Run For The Kids Nutrition Guidelines
By Meeghan, 22 March, 2011
Carbohydrate loading is often considered the best way to ‘overload’ glycogen stores and improve performance in endurance events. It usually involves at least 2-3 days of rest combined with a very high carbohydrate diet. Unfortunately the amount of carbohydrate that you would need to consume to effectively carbohydrate load is so high that it is unrealistic for individuals who are not highly dedicated endurance athletes. So instead of focusing on ‘overloading’ glycogen stores, a more realistic approach is to ensure that glycogen stores are sufficient to allow you to compete at a high level on the day of the event.
To do this, aim to have a meal with at least 100g of carbohydrate 3 hours before the event, or if you can’t manage a large meal early in the morning, try a combination of smaller snacks instead. Ensure you allow enough time for digestion. A large meal will take approximately 3-4 hours to digest, a liquid meal takes approximately 1-2 hours and a small snack takes a little under an hour.
The type of carbohydrate you consume is also important. Glycaemic index (GI) classifies carbohydrates according to their affect on blood glucose levels. High GI carbohydrates are digested and absorbed into the bloodstream very quickly, causing a spike in blood sugar levels. On the other hand, low GI carbohydrates are slowly absorbed into the bloodstream, providing sustained energy release. Consumption of low GI foods prior to exercise prolongs endurance by 20% compared to high GI carbohydrates, so try to build pre-event meals around low GI carbohydrates.
- 2 cups of breakfast cereal with 1 cup milk, 1 banana and 1 glass juice
- 4 thick slices of wholemeal toast or fruit loaf with jam, 1 apple and 1 glass juice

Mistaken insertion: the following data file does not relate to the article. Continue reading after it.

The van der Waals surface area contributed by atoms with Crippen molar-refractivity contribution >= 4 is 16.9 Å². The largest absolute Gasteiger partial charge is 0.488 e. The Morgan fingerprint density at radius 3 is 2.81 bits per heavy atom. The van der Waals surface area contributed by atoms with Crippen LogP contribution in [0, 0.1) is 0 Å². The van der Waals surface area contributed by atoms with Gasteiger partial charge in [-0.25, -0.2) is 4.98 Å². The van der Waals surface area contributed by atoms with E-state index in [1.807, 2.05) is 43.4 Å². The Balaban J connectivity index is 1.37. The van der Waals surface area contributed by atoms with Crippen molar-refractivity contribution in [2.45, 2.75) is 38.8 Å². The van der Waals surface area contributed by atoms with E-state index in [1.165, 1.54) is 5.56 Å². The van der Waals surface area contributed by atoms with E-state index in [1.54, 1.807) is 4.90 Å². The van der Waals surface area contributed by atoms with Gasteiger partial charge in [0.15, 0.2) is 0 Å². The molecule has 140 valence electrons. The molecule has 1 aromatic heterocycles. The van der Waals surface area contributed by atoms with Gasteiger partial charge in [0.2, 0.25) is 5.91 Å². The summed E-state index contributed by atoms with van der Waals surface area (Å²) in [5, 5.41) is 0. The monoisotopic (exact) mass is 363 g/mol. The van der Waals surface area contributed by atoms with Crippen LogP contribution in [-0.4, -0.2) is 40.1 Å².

- 2 wholemeal sandwiches with honey and 1 tub yoghurt
It is also important to ensure you are adequately hydrated prior to the event. Aim to consume 1.5-2.5 litres of water per day for 7 days prior to the day of the event, and consume 500ml-1L of fluid on the morning of the event.
During the event
When exercise continues for longer than 1 hour, the body starts to rely more heavily on ingested carbohydrate sources (from the food you eat rather than carbohydrate already stored in your body). If you are exercising for longer than 1 hour, aim to consume about 30-60g of moderate - high GI carbohydrate (for quick energy release and increased fuel availability) every hour during exercise.
30-60g of mod- high GI carbohydrate is equivalent to:
- 500ml – 1L sports drink
- 300-600ml fruit juice
- 1 sports bar
- 2 power gels
- 2 bananas
- 10-12 jelly beans
In addition, aim to drink about 250ml (1 cup) of water or sports drink every 20 minutes after the 30 minute mark. For those of you in the 5.2km event, it is probably not necessary to hydrate during the race, but feel free to stop at a drink stand if you are feeling dry or thirsty.
To replenish glycogen stores and assist post-event recovery, try to consume about 50g of high GI carbohydrate every 2 hours for the first 6 hours after the event, then resume your regular eating routine. High GI carbohydrates are more effective in increasing glycogen storage than low or moderate GI carbohydrates.
Post-event snack ideas include:
- 1 bagel with cream cheese
- 4 rice cakes with jam
- 750ml sports drink
- 12 soft lollies (e.g. snakes, jubes)
- Small bowl of fruit salad
I would advise you to begin the re-hydration process immediately after the event. As a guide, I would recommend at least 2L of fluid in the first 24-hours after the event. If you have competed in the 5.2km event, water should be sufficient, whilst sports drinks will be more beneficial for those in the 14.38km event to replace electrolytes lost through perspiration. You don’t need to go overboard though, 1 bottle is plenty! Use water to make up the rest of your fluid requirements.